Ananicy - is Another auto nice daemon, with community rules support (Use pull request please)
You can not select more than 25 topics Topics must start with a letter or number, can include dashes ('-') and can be up to 35 characters long.
 
 
 

3.8 KiB

Ananicy

Description

Ananicy (ANother Auto NICe daemon) — is a shell daemon created to manage processes' IO and CPU priorities, with community-driven set of rules for popular applications (anyone may add their own rule via github's pull request mechanism). It's mainly for desktop usage.

I just wanted a tool for auto set programs nice in my system, i.e.:

  • Why do I get lag, while compiling kernel and playing games?
  • Why does dropbox client eat all my IO?
  • Why does torrent/dc client make my laptop run slower?
  • ...

Use ananicy to fix these problems!

Versions

X.Y.Z where
X - Major version,
Y - Script version - reset on each major update
Z - Rules version - reset on each script update

Read more about semantic versioning here

Installation

To use ananicy you must have systemd installed.

You can install ananicy manually by:

$ git clone https://github.com/Nefelim4ag/Ananicy.git /tmp/ananicy
$ cd /tmp/ananicy
$ sudo make install
$ git clone https://github.com/Nefelim4ag/Ananicy.git
$ ./Ananicy/package.sh debian
$ sudo dpkg -i ./Ananicy/ananicy-*.deb

Enable

$ sudo systemctl enable ananicy
$ sudo systemctl start ananicy

Configuration

Rules files should be placed under /etc/ananicy.d/ directory and have *.rules extension. Inside .rules file every process is described on a separate line. General syntax is described below:

{ "name": "gcc", "type": "Heavy_CPU", "nice": 19, "ioclass": "best-effort", "ionice": 7, "cgroup": "cpu90" }

All fields except name are optional.

name used for match processes by exec bin name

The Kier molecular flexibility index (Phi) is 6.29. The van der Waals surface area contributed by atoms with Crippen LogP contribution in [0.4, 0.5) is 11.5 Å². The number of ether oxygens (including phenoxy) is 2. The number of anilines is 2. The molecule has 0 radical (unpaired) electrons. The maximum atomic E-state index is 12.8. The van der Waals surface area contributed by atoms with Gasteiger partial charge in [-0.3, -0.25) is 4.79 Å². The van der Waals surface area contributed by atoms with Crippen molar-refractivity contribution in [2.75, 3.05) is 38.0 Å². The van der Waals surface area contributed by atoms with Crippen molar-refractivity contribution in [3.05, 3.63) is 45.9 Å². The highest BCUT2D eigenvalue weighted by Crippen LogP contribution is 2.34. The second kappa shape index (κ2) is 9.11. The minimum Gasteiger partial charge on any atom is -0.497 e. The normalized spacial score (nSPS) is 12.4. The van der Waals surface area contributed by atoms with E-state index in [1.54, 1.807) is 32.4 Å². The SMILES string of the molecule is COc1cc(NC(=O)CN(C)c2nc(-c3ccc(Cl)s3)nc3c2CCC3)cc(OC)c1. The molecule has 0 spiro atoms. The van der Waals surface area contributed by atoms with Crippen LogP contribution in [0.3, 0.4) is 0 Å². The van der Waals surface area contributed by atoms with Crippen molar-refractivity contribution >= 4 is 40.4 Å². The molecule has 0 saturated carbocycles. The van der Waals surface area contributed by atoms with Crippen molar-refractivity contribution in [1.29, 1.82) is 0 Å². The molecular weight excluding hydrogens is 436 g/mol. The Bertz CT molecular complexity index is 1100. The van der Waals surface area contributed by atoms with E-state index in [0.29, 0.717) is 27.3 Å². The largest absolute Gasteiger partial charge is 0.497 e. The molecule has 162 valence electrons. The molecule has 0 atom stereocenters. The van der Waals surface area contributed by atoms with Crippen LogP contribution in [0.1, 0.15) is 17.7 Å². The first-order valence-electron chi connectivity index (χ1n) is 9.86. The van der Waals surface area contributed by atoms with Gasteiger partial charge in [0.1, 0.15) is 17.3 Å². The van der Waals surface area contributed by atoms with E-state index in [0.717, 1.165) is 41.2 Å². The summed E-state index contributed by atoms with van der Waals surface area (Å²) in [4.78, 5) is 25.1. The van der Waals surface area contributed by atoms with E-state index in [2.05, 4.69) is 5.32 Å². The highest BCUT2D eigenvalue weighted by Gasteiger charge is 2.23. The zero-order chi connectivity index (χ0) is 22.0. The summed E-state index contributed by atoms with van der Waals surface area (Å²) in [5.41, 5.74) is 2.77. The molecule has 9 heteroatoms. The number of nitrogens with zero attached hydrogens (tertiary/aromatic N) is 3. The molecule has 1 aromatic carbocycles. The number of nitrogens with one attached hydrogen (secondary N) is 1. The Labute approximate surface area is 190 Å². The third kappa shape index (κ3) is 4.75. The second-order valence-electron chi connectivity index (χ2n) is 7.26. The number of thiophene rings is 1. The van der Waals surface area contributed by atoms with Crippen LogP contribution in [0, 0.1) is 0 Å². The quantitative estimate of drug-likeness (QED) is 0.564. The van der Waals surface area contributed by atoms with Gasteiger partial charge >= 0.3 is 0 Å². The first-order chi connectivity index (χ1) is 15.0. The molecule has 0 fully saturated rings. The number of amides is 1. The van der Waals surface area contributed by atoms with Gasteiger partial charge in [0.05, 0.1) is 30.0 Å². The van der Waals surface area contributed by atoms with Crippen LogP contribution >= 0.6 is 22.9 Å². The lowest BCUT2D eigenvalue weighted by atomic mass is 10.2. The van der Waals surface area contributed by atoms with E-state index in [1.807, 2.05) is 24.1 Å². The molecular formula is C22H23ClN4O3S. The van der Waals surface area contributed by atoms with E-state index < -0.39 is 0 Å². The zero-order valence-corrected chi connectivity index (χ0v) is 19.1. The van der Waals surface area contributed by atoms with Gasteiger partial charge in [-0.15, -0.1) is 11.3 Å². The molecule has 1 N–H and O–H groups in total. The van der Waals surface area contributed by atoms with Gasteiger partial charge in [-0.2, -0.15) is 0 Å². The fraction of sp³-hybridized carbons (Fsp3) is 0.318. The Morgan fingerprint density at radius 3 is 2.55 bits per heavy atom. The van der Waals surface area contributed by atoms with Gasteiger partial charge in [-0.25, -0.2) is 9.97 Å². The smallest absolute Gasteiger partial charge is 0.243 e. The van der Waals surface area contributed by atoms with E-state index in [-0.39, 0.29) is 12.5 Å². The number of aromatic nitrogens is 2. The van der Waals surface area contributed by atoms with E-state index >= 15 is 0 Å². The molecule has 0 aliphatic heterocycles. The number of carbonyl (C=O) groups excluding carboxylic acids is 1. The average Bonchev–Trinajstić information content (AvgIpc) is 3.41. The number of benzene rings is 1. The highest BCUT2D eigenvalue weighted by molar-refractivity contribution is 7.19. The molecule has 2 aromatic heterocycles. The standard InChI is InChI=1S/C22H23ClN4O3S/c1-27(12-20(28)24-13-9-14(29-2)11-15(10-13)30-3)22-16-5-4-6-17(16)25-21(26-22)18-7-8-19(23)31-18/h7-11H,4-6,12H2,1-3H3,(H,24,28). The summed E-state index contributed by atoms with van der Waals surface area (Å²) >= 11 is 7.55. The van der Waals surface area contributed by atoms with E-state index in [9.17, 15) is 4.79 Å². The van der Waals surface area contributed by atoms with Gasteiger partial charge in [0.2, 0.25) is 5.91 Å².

~ basename $(sudo realpath /proc/1/exe)
systemd

Currently matching by other things is not supported.

You can check what Ananicy sees, by:

ananicy dump proc

Ananicy loads all rules in ram while starting, so to apply rules, you must restart the service.

Available ionice values:

$ man ionice

Simple rules for writing rules

CFQ IO Scheduller also uses nice for internal scheduling, so it's mean processes with same IO class and IO priority, but with different nicceness will take advantages of nice also for IO.

  1. Avoid changing nice of system wide process like initrd.
  2. Please try to use full process name (or name with ^$ symbols like NAME=^full_name$)
  3. When writing rule - try to only use nice, it must be enough in most cases.
  4. Don't try set to high priority! Niceness can fix some performance problems, but can't give you more. Example: pulseaudio uses nice -11 by default, if you set other cpu hungry task, with nice {-20..-12} you can catch a sound glitches.
  5. For CPU hungry backround task like compiling, just use NICE=19.

About IO priority:

  1. It's useful to use {"ioclass": "idle"} for IO hungry background tasks like: file indexers, Cloud Clients, Backups and etc.
  2. It's not cool to set realtime to all tasks. The RT scheduling class is given first access to the disk, regardless of what else is going on in the system. Thus the RT class needs to be used with some care, as it can starve other processes. So try to use ioclass first.

Debugging

Get ananicy output with journalctl:

$ journalctl -efu ananicy.service

Missing schedtool

If you see this error in the output

Jan 24 09:44:18 tony-dev ananicy[13783]: ERRO: Missing schedtool! Abort!

Fix it in Ubuntu with

sudo apt install schedtool

Submitting new rules

Please use pull request, thanks